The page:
I demanded an explanation, told them my ancestors were all devout Catholics and not Mormons, and they explained that computerized lists are made up and shown on screens by the baptismal fonts where people get in and read the names off.

There was an LDS member there who told me that she also had found the "ordinances" or whatever completed for her ancestors several times from several locations, and she was upset because she had wanted to be the one to do that for her ancestors.

When I mentioned that my deceased ancestors would not be pleased to know about their having been "sealed" I was told that they could "refuse". That does not change the fact that in the private LDS records that can only be accessed through private passwords, it looks like my ancestors were Mormons.

Emilie
Port Orchard, WA

> From: esther@enhanced.org
> Date: Tue, 5 Jun 2012 15:21:44 -0700
> To: research@nuestrosranchos.com
> Subject: Re: [Nuestros Ranchos] Visiting LDS Family Search Centers & keeping records
>
> Emilie,
>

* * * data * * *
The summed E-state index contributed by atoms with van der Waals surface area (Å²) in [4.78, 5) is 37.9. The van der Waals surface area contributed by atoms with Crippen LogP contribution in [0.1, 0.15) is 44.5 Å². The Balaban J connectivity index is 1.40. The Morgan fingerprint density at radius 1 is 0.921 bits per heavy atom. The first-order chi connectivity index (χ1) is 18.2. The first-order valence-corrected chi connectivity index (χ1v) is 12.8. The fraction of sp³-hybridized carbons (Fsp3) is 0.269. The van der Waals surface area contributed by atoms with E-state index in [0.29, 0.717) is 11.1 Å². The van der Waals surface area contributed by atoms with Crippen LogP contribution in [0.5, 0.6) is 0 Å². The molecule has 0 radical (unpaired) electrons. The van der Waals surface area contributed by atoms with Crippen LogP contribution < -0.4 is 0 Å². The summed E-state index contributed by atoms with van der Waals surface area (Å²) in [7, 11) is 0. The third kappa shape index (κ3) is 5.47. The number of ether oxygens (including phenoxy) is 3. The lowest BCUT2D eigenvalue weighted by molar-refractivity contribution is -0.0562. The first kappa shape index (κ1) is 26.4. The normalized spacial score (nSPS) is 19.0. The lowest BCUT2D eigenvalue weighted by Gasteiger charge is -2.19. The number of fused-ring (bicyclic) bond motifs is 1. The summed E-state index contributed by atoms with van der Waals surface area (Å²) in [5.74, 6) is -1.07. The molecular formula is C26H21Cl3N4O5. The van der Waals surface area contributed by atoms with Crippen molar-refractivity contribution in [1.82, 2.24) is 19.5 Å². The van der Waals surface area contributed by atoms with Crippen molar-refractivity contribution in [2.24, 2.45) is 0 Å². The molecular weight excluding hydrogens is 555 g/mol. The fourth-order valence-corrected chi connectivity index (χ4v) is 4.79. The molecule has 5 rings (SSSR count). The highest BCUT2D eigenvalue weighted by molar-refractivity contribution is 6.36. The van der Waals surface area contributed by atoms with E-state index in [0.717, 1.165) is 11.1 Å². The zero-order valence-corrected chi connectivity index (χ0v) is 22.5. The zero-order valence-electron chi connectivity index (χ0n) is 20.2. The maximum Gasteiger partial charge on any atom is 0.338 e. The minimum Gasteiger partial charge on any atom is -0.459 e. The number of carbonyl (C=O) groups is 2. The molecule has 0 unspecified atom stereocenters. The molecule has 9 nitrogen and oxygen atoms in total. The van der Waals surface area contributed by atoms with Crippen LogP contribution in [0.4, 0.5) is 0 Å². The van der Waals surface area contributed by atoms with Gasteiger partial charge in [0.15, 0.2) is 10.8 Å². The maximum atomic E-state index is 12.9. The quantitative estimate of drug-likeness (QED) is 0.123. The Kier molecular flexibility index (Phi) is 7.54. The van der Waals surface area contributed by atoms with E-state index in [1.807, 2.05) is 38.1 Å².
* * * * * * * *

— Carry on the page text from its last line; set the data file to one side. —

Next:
> For your information, everyone can visit the *outside *of the of the
> Temples and or when a new Temple has an open house for the first time,
> people are invited to come in and once they are through with the grant
> opening the Temples will only be visited by worthy members. There are other
> outside buildings where people may visit such as the Visitors Center.
>
> The following statement is *not completely factual. Members take care of
> these ordinances for their dead and/or friends if they ask. *There are
> some people who have done ordinance work for others *without permission *but
> ordinance work is not done for everyone arbitrarily, and Google is not an
> authority on LDS Temples.
>
> *One thing they did not tell me is that everyone in their
> microfilms has been baptized and "sealed" via their Baptism for the Dead,
> the reason they went
> worldwide microfilming the documents they did, so in a way it is
> conversion after the death. Google that for more information.
> *
> Esther Jordan Lopez*
> *LDS Temple Worker*
>
> *
> On Tue, Jun 5, 2012 at 2:14 PM, Emilie Garcia wrote:
>
> >
> > Yes, I have visited my local FHCs as well as the main one in Salt Lake
> > City. Everyone is very nice and helpful. They are anxious for you to
> > share your genealogical information and they have much to share with
> > you---their PAF genealogy program that I have in my computer, and CDs of
> > family trees they have gathered.
> >
> > No, they don't try to convert you, but if you ask about their practices
> > and beliefs they will tell you. They will give you a tour of their
> > facilities in the temples except for some areas where only members are
> > allowed.
> >